David is a seasoned business strategist who has been on three sides of the negotiation table - as an employee, an executive, and now an entrepreneur running his own business, consulting with organizations.
Are you sure you’re eligible for a raise? What you should know that companies don’t always disclose.
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In part 1 of our negotiation scenario series “How to Ask Above Your Salary Range,” David’s family member, “Simon” a young 20-something, got a job offer and is in the process of negotiating his salary. Simon gave the company a $15,000 salary requirement range ahead of time and received an offer $3,000 above the top end of the range.
David’s question to me was: “Should Simon still try to negotiate or what kind of box did he put himself in knowing that they exceeded what his salary range was and should he do something in terms of a response?” Find out my answer here.
David also had some advice. His response comes from experience of being on both sides, the employee and the employer doing the hiring. "It’s all with style to how you may ask what the job grade is, and ask what the salary band range is between the high and the low. I've seen in the past when I've been in organizations, how someone could be hired at the high end - it's not disclosed - and they're not eligible for raises because they fall on the top end of the band, and they won't exceed that band. I suggested to ‘Simon’ that he should find out for perspective, if he is on the low end of a band, right in the middle, or at the high end, based on the job grade.”
David was pleased to hear that this is great advice.
I don't know anything about this company, but depending on if they have salary bands and grades, and if it's a large enough company to have that type of structure, it is really important for a candidate to know where they fall and why. If Simon were to go back and say, "You know, I'd love to understand a little bit more about how you came to this number, where I fall in the range ..." He can ask those questions and then ask for another day to consider the offer and to be able to go back and say, "Okay, I was hoping for a little bit more. Is there anything you can do?"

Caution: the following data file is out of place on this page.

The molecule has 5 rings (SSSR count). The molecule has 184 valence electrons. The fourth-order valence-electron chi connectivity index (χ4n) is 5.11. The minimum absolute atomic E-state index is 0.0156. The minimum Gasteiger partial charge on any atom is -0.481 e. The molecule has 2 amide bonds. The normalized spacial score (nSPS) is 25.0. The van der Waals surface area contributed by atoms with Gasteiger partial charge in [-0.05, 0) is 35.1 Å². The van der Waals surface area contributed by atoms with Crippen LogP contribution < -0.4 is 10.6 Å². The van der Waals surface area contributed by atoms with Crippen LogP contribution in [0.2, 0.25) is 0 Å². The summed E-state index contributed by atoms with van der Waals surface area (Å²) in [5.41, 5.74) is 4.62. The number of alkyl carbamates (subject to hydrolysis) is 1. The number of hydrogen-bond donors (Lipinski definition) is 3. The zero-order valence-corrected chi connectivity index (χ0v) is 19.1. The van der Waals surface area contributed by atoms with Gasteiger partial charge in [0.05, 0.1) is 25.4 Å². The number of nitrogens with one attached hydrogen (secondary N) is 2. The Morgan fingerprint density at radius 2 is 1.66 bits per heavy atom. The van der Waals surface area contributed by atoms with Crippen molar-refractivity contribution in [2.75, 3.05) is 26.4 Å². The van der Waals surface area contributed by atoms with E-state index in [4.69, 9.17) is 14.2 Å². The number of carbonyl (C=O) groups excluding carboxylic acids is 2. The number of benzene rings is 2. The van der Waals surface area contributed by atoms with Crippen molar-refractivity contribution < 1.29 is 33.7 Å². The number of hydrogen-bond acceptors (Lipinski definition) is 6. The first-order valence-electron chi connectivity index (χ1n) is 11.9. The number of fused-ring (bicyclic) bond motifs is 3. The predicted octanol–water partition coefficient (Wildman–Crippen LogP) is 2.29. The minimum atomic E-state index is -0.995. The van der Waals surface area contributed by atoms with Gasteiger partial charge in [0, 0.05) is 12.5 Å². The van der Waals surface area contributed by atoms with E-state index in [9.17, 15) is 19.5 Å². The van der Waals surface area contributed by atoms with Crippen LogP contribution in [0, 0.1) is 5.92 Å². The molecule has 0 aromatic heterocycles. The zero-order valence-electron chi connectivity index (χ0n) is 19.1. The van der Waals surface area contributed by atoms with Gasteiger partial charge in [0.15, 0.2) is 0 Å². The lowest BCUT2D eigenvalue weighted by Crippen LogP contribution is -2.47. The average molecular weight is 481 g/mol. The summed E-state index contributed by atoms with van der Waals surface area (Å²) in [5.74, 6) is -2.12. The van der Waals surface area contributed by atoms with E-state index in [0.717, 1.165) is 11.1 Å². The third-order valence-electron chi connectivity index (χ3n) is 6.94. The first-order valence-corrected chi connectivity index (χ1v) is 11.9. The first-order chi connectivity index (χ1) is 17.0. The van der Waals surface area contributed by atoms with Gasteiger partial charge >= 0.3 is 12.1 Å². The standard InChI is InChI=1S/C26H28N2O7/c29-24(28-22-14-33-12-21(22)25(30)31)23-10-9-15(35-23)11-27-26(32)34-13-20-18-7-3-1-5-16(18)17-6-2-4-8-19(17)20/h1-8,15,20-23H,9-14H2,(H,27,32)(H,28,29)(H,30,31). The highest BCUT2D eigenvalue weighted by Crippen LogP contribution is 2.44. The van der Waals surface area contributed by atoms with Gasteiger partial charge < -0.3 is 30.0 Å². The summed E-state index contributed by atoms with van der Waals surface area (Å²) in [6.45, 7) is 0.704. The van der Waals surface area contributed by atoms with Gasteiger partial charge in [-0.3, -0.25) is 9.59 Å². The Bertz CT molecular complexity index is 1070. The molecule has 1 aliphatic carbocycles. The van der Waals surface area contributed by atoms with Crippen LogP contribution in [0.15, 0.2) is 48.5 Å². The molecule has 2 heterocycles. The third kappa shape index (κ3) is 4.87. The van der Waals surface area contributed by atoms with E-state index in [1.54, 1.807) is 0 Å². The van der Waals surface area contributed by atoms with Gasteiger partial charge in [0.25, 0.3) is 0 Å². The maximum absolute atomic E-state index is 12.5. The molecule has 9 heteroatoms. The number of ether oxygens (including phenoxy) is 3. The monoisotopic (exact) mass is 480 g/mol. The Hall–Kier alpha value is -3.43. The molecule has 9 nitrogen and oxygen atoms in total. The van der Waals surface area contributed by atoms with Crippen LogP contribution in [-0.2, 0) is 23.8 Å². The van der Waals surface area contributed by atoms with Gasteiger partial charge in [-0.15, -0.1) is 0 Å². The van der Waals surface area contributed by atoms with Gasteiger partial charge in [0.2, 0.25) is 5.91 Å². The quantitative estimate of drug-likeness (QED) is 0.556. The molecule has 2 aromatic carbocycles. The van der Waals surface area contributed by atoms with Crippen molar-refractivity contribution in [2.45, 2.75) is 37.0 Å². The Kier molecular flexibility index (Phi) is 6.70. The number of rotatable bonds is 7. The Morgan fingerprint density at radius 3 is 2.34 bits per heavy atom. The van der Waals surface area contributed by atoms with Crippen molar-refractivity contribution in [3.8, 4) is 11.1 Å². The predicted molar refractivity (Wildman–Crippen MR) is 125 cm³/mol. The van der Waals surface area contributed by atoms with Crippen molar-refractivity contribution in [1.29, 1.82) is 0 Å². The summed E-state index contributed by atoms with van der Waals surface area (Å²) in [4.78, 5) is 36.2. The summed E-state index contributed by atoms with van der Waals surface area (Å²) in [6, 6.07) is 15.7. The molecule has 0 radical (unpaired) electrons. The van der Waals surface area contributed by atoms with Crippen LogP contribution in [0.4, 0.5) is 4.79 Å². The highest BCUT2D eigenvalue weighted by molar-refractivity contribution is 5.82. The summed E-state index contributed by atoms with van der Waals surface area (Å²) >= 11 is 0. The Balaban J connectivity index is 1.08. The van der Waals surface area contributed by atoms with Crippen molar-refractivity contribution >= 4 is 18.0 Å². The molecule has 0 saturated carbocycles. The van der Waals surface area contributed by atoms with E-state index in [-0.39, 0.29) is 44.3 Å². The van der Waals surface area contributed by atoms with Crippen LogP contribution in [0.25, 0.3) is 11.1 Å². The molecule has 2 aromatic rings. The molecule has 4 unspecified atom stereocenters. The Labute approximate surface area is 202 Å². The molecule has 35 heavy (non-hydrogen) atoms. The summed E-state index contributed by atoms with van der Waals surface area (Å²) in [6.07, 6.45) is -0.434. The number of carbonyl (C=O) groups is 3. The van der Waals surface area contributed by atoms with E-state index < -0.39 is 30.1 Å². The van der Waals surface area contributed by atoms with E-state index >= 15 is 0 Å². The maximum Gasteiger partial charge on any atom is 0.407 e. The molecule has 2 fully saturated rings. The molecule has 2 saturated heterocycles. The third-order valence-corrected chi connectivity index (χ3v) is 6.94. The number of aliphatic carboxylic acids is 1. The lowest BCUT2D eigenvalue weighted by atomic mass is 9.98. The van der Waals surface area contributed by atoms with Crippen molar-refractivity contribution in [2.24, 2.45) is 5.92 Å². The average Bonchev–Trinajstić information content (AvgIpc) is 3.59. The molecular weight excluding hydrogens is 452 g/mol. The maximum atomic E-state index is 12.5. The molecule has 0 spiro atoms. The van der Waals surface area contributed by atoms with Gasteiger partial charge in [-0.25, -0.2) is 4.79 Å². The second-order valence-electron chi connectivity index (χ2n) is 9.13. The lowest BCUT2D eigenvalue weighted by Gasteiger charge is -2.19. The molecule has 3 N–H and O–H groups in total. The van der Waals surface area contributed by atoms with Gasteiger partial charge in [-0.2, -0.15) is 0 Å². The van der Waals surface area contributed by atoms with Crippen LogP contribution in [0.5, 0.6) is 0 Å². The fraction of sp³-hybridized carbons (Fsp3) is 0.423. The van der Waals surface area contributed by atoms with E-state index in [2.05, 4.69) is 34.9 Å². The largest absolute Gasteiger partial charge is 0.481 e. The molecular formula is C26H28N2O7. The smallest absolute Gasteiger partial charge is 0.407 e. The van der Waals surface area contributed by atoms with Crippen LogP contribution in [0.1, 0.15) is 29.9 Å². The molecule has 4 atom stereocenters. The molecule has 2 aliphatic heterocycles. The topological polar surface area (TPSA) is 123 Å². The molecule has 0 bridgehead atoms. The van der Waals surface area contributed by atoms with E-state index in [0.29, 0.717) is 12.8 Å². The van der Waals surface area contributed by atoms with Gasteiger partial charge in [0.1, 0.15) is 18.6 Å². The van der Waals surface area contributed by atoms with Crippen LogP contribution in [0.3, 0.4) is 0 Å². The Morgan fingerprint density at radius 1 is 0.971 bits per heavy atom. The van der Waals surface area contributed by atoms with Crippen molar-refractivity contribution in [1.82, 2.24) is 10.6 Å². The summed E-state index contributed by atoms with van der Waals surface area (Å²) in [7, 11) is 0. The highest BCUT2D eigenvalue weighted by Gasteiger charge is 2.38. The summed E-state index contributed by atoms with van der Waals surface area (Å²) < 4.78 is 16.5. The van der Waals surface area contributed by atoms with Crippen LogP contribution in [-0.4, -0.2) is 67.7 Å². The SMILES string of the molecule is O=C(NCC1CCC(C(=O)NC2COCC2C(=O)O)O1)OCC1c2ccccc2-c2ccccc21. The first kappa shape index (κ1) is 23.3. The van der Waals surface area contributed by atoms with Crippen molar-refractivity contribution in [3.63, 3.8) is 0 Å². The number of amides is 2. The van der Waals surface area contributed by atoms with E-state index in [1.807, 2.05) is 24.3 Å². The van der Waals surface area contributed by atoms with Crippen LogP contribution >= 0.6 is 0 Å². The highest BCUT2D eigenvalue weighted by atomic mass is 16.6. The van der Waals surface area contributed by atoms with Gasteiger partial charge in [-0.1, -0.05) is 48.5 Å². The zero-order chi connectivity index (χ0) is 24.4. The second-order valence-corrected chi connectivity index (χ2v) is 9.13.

It's really important that candidates understand the pay philosophy of a company before they join.
Not only can he ask for the salary bands, which is great. He can also ask, "When is the annual review process? How are merit increases adjusted or approved within the company?" I'm giving him permission to ask all the questions upfront because you also learn more about how the company treats its employees through this process. That's why I say, "Always negotiate." It's not about just getting the money. It's about building that relationship and rapport and getting the information you need as a candidate before you say yes. How they respond to him will be a key factor I think, in showing him whether, or not that's going to be a great place for him to grow his career.
David agreed and added, “It’s not only how you say it, so it doesn't sound like it's confrontational etc., but you're saying it in an engaging way. Thanking him for the offer, and say 'I'm curious. I have a couple of questions.' And see how they respond. Because it's a very large national brand company, my understanding is they would probably not be offended by the fact that he’s asking those questions. They probably will be surprised that someone his age is asking those questions, which they're not expecting. So I told Simon, ‘if you get a pause when you ask, don't take it the wrong way. They’re probably surprised going, 'Okay, how did he know that? How did you know to ask that question?'"